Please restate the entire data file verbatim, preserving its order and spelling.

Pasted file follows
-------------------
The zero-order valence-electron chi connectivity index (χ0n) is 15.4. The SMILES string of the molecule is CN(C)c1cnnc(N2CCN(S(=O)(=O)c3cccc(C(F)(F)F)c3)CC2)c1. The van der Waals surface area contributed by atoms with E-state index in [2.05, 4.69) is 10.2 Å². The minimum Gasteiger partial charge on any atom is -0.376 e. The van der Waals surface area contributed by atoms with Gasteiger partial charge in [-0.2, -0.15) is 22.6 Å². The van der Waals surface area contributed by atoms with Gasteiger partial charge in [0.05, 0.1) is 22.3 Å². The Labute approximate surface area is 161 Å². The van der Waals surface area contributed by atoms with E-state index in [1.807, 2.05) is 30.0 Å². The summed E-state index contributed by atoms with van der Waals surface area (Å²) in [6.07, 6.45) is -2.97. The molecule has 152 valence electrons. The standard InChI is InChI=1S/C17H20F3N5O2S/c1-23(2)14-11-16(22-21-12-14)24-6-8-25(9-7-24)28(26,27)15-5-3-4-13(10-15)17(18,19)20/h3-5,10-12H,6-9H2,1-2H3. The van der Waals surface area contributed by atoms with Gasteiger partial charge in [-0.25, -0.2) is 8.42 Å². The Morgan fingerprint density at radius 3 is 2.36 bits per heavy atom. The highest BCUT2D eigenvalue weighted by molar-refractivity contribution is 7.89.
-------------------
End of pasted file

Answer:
The zero-order valence-electron chi connectivity index (χ0n) is 15.4. The SMILES string of the molecule is CN(C)c1cnnc(N2CCN(S(=O)(=O)c3cccc(C(F)(F)F)c3)CC2)c1. The van der Waals surface area contributed by atoms with E-state index in [2.05, 4.69) is 10.2 Å². The minimum Gasteiger partial charge on any atom is -0.376 e. The van der Waals surface area contributed by atoms with Gasteiger partial charge in [-0.2, -0.15) is 22.6 Å². The van der Waals surface area contributed by atoms with Gasteiger partial charge in [0.05, 0.1) is 22.3 Å². The Labute approximate surface area is 161 Å². The van der Waals surface area contributed by atoms with E-state index in [1.807, 2.05) is 30.0 Å². The summed E-state index contributed by atoms with van der Waals surface area (Å²) in [6.07, 6.45) is -2.97. The molecule has 152 valence electrons. The standard InChI is InChI=1S/C17H20F3N5O2S/c1-23(2)14-11-16(22-21-12-14)24-6-8-25(9-7-24)28(26,27)15-5-3-4-13(10-15)17(18,19)20/h3-5,10-12H,6-9H2,1-2H3. The van der Waals surface area contributed by atoms with Gasteiger partial charge in [-0.25, -0.2) is 8.42 Å². The Morgan fingerprint density at radius 3 is 2.36 bits per heavy atom. The highest BCUT2D eigenvalue weighted by molar-refractivity contribution is 7.89.